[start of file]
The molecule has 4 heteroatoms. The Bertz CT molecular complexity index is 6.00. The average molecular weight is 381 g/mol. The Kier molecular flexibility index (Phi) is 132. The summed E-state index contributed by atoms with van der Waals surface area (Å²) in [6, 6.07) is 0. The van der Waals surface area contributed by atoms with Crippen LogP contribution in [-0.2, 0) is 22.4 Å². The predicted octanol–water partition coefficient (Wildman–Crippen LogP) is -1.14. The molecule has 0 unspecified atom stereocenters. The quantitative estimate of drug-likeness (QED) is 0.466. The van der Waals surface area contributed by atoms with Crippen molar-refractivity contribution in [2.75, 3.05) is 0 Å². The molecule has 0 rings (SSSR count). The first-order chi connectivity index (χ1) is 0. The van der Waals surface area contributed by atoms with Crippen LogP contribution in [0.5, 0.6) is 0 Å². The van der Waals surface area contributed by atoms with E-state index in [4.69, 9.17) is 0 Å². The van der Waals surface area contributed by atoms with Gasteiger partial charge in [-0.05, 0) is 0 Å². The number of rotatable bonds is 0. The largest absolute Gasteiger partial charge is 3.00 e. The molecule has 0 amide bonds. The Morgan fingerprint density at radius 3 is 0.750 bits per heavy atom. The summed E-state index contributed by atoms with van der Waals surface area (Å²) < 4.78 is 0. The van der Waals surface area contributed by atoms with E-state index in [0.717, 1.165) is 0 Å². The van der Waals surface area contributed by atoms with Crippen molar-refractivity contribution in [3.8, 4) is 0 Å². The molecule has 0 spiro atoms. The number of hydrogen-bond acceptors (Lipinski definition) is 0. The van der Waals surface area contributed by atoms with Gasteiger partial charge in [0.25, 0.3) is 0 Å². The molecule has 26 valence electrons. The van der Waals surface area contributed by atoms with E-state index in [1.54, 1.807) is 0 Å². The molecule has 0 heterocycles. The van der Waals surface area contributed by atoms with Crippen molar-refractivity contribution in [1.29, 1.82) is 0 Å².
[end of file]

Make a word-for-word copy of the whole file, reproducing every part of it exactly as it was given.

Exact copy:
The molecule has 4 heteroatoms. The Bertz CT molecular complexity index is 6.00. The average molecular weight is 381 g/mol. The Kier molecular flexibility index (Phi) is 132. The summed E-state index contributed by atoms with van der Waals surface area (Å²) in [6, 6.07) is 0. The van der Waals surface area contributed by atoms with Crippen LogP contribution in [-0.2, 0) is 22.4 Å². The predicted octanol–water partition coefficient (Wildman–Crippen LogP) is -1.14. The molecule has 0 unspecified atom stereocenters. The quantitative estimate of drug-likeness (QED) is 0.466. The van der Waals surface area contributed by atoms with Crippen molar-refractivity contribution in [2.75, 3.05) is 0 Å². The molecule has 0 rings (SSSR count). The first-order chi connectivity index (χ1) is 0. The van der Waals surface area contributed by atoms with Crippen LogP contribution in [0.5, 0.6) is 0 Å². The van der Waals surface area contributed by atoms with E-state index in [4.69, 9.17) is 0 Å². The van der Waals surface area contributed by atoms with Gasteiger partial charge in [-0.05, 0) is 0 Å². The number of rotatable bonds is 0. The largest absolute Gasteiger partial charge is 3.00 e. The molecule has 0 amide bonds. The Morgan fingerprint density at radius 3 is 0.750 bits per heavy atom. The summed E-state index contributed by atoms with van der Waals surface area (Å²) < 4.78 is 0. The van der Waals surface area contributed by atoms with E-state index in [0.717, 1.165) is 0 Å². The van der Waals surface area contributed by atoms with Crippen molar-refractivity contribution in [3.8, 4) is 0 Å². The molecule has 0 spiro atoms. The number of hydrogen-bond acceptors (Lipinski definition) is 0. The van der Waals surface area contributed by atoms with Gasteiger partial charge in [0.25, 0.3) is 0 Å². The molecule has 26 valence electrons. The van der Waals surface area contributed by atoms with E-state index in [1.54, 1.807) is 0 Å². The molecule has 0 heterocycles. The van der Waals surface area contributed by atoms with Crippen molar-refractivity contribution in [1.29, 1.82) is 0 Å².